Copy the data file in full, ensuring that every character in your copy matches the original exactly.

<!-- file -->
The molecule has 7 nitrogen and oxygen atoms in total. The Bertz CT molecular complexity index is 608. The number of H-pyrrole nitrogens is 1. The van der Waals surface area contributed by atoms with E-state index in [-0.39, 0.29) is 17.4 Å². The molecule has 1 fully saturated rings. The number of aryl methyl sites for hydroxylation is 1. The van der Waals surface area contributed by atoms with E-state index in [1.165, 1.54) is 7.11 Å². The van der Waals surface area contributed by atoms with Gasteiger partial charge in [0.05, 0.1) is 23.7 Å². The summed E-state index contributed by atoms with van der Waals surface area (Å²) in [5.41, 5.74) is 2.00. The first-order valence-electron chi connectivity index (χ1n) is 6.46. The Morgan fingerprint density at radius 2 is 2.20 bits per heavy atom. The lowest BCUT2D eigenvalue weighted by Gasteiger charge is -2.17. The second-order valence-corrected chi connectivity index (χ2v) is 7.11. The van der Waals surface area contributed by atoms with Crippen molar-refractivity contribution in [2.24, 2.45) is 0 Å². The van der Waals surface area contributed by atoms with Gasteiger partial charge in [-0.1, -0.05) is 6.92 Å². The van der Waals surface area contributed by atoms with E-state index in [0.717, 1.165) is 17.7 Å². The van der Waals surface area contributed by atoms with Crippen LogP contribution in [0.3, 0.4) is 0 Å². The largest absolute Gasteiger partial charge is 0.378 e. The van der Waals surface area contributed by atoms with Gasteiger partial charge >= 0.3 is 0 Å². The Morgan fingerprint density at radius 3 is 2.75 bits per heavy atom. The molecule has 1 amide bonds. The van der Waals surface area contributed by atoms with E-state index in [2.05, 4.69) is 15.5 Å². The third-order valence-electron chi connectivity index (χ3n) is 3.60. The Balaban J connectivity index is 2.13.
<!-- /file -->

The molecule has 7 nitrogen and oxygen atoms in total. The Bertz CT molecular complexity index is 608. The number of H-pyrrole nitrogens is 1. The van der Waals surface area contributed by atoms with E-state index in [-0.39, 0.29) is 17.4 Å². The molecule has 1 fully saturated rings. The number of aryl methyl sites for hydroxylation is 1. The van der Waals surface area contributed by atoms with E-state index in [1.165, 1.54) is 7.11 Å². The van der Waals surface area contributed by atoms with Gasteiger partial charge in [0.05, 0.1) is 23.7 Å². The summed E-state index contributed by atoms with van der Waals surface area (Å²) in [5.41, 5.74) is 2.00. The first-order valence-electron chi connectivity index (χ1n) is 6.46. The Morgan fingerprint density at radius 2 is 2.20 bits per heavy atom. The lowest BCUT2D eigenvalue weighted by Gasteiger charge is -2.17. The second-order valence-corrected chi connectivity index (χ2v) is 7.11. The van der Waals surface area contributed by atoms with Crippen molar-refractivity contribution in [2.24, 2.45) is 0 Å². The van der Waals surface area contributed by atoms with Gasteiger partial charge in [-0.1, -0.05) is 6.92 Å². The van der Waals surface area contributed by atoms with E-state index in [0.717, 1.165) is 17.7 Å². The van der Waals surface area contributed by atoms with Crippen LogP contribution in [0.3, 0.4) is 0 Å². The largest absolute Gasteiger partial charge is 0.378 e. The van der Waals surface area contributed by atoms with Gasteiger partial charge >= 0.3 is 0 Å². The Morgan fingerprint density at radius 3 is 2.75 bits per heavy atom. The molecule has 1 amide bonds. The van der Waals surface area contributed by atoms with E-state index in [2.05, 4.69) is 15.5 Å². The third-order valence-electron chi connectivity index (χ3n) is 3.60. The Balaban J connectivity index is 2.13.